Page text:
SUCCESS (magazine) (Photo credit: Wikipedia)

As with many business stories we hear about in Success magazine, and Inc Magazine, the word “passion” is thrown around as if it’s the very foundation for business success.

“Passion” is the media darling for successful startup stories. We hear people like Seth Godin talk about it. Brian Tracy swears by it. Tim Feriss thinks it’s a bonus to have.

Imran Md Ali, who is our featured guest of the month, shares with us his understanding of the word “passion” in the context of entrepreneurship.

Imran is a co-author of Kaizen Business Principles with the legendary Brian Tracy ( and also author of 2 other books, The 10 Step Marketing Formula and Creating Marketing Breakthroughs, which are available at Amazon and also Barnes and Noble.


In an interview with Imran, he shares with us why passion is the core foundation for business success, and why passion alone will not be sufficient to ensure success.

There are two things which he says are needed, on top of passion alone in order to succeed. The first, is Genuine Domain Expertise.

Genuine Domain Expertise is simply being a real expert in whatever niche or industry you’re in. So if you’re in the restaurant marketing industry, the definition of an expert in Imran’s dictionary, is “someone who is in the top 5 percentile in terms of knowledge in restaurant marketing.”

It simply means that you have to keep learning, and gravitate towards the top of your class (or niche)

This, according to Imran, will give you a platform to operate from. People prefer to work with experts, and experts get paid more for less work too. The reason for this is because we are living in world where expertise is rewarded, and generality is punished with mediocre pays and prospects for jobs.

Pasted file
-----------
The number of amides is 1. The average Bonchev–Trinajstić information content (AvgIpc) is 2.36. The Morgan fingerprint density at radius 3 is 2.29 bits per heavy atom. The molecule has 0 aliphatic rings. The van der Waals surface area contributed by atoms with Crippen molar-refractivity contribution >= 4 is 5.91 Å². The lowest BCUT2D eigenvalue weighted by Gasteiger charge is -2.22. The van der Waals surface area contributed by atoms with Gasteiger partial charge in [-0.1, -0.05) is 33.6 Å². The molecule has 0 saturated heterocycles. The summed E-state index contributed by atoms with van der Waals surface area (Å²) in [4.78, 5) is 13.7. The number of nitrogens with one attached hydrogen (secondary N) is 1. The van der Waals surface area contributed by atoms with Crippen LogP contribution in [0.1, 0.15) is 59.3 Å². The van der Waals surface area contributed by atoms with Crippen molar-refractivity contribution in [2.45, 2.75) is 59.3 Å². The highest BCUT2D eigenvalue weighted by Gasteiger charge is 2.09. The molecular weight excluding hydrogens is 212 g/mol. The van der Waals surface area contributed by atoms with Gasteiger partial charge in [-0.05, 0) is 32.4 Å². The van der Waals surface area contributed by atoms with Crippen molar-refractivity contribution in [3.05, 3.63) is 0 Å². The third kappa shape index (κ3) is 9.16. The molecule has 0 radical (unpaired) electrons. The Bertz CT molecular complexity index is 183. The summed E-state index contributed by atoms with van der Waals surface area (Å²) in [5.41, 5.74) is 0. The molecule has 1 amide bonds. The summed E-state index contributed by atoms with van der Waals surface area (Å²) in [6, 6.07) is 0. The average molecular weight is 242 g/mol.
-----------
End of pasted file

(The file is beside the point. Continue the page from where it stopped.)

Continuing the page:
Here are 2 tips Imran gives to establish instant expertise.

1) Read up for one hour each day, about a topic in your market. At the end of the year, you’d have read about 400 hours worth of material and this should allow you to establish your expertise.

2) After reading, aim to apply your new-found knowledge for free as practise for clients. So if you’re a relationship guru, give away your advice for free in the beginning to practise what you have just read. This concretizes your new found knowledge.

Another aspect of passion would be authority.

Now, in a world where everyone claims to be an expert of some sort, you’d have to climb further, harder, and longer than the rest to establish yourself as a real authority in your marketplace.

Imran Md Ali shares some of the things you can do to establish authority

1) First, get some media coverage. Media coverage is a quick path to endorsed authority. Why? We have, as consumers, been trained to trust the media. How do you get media, you might ask?

Imran advises you to create a newsworthy angle. Get a PR expert to write up a press release, and send it out to all local news channels and magazines/papers. A reporter would inevitably find your story interesting enough to feature it.

Once you have gotten this initial exposure, snowball it by approaching other media sources and showing that you have been featured before. Keep on creating news angles that the media would love and try to be a media darling, and this would pay off in the long term.

2)Secondly, create a blog or website that showcases your past and current work. This is a site that allows you to store your bragging rights. State your achievements on this page and don’t be shy about it at all.


This way, when someone Googles for your name, your blog will appear and they can find out more about you- And the best part is, your website says only the good things about you!

That’s it then. Two things accompany passion, and those are 1) Expertise and 2) Authority

Apply what you have learnt and you will soon be on your way to dominating your industry or marketplace.

Guest Interview written by Christopher Tracy, CEO of CLT Holding and Imran’s marketing client in 2011.